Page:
Concerning the liberation of Palestine from Israeli military occupation, another apparently intractable problem, let us recall that the most progress was made by the first intifada, massive and largely non-violent with the Palestinian women (the most educated in the region) in the lead. Since then, the two armed factions, Fatah and Hamas, the one bureaucratic and the other Islamic, have been fighting each other, thus weakening the Palestinian cause and making life impossible for civilians already being tortured by the Israelis. Fatah’s Palestinian Authority plays local police force for Israeli domination while Hamas pointlessly lobs an occasional rocket at Israel, bringing down reprisal on the heads of their civilian brothers, sisters, parents, children in Gaza in the form of merciless poundings by IDA artillery and U.S.-supplied jet fighter-bombers. Could a worse situation be imagined? Let me conclude this discussion by quoting a Palestinian physician and parliamentarian, Dr. Mustafa Barghouthi:
I remember the days when some political leaders of the largest Palestinian political parties, Al Fatah and Hamas, laughed at our nonviolent struggle, which they saw as soft and ineffective. But the turning point came in the summer of 2008, when we managed to break the Israeli naval siege of Gaza with small boats. Suddenly, I saw great respect in the eyes of the same leaders who had doubted the power of nonviolence but finally recognized its potential. The power of nonviolence is that it gives Palestinians of all ages and walks of life the tools to challenge those subjugating us. And thousands of peace activists from around the world have joined our movement. In demonstrations in East Jerusalem, Silwan and Hebron we are also being joined by a new and younger Israeli peace movement that categorically rejects Israeli occupation.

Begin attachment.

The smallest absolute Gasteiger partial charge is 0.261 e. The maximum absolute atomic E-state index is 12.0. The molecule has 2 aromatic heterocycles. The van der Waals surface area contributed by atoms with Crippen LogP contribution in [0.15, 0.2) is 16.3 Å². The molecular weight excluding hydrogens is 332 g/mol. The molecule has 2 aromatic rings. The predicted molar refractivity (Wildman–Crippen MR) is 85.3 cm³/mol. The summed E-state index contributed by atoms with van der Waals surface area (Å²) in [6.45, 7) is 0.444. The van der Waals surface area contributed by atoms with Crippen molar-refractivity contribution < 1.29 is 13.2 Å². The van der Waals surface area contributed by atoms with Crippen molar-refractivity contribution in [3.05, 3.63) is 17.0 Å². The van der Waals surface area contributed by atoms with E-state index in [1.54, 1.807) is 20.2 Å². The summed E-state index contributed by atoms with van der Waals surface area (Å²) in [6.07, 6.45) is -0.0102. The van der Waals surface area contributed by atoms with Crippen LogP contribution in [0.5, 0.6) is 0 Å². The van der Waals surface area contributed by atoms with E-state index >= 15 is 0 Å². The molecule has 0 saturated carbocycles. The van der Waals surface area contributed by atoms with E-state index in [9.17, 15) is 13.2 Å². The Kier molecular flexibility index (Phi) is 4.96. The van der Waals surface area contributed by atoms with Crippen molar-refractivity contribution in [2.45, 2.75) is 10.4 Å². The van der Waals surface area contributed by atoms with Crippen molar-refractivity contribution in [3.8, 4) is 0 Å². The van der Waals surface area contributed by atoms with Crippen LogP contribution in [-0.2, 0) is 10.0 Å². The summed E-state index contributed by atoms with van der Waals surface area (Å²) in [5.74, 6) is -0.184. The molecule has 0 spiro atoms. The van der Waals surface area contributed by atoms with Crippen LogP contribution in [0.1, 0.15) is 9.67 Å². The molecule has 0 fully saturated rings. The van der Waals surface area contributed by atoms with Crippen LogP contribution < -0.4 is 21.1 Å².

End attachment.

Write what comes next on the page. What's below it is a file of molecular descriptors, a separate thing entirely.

To be sure, neither the tragic dilemma of Syria, nor that of Palestine, can be solved by waving the magic wand of non-violence, even if strikes, boycotts, demonstrations and non-cooperation remain more effective, more inclusive and less destructive tactics than civil war. Such problems can only be solved through international solidarity among peoples (which has nothing to do with foreign armed intervention). The Egyptian revolution, stalled though it remains, has already at least forced the partial opening of the border with Gaza, giving the Palestinians held prisoner there by Israel some access for travel and relief. The attempts of Arab sympathizers outside to non-violently invade the borders imposed by Israel on Palestine was a powerful demonstration of what is possible.
5. Horizontal forms of self-organization, prefiguring a new society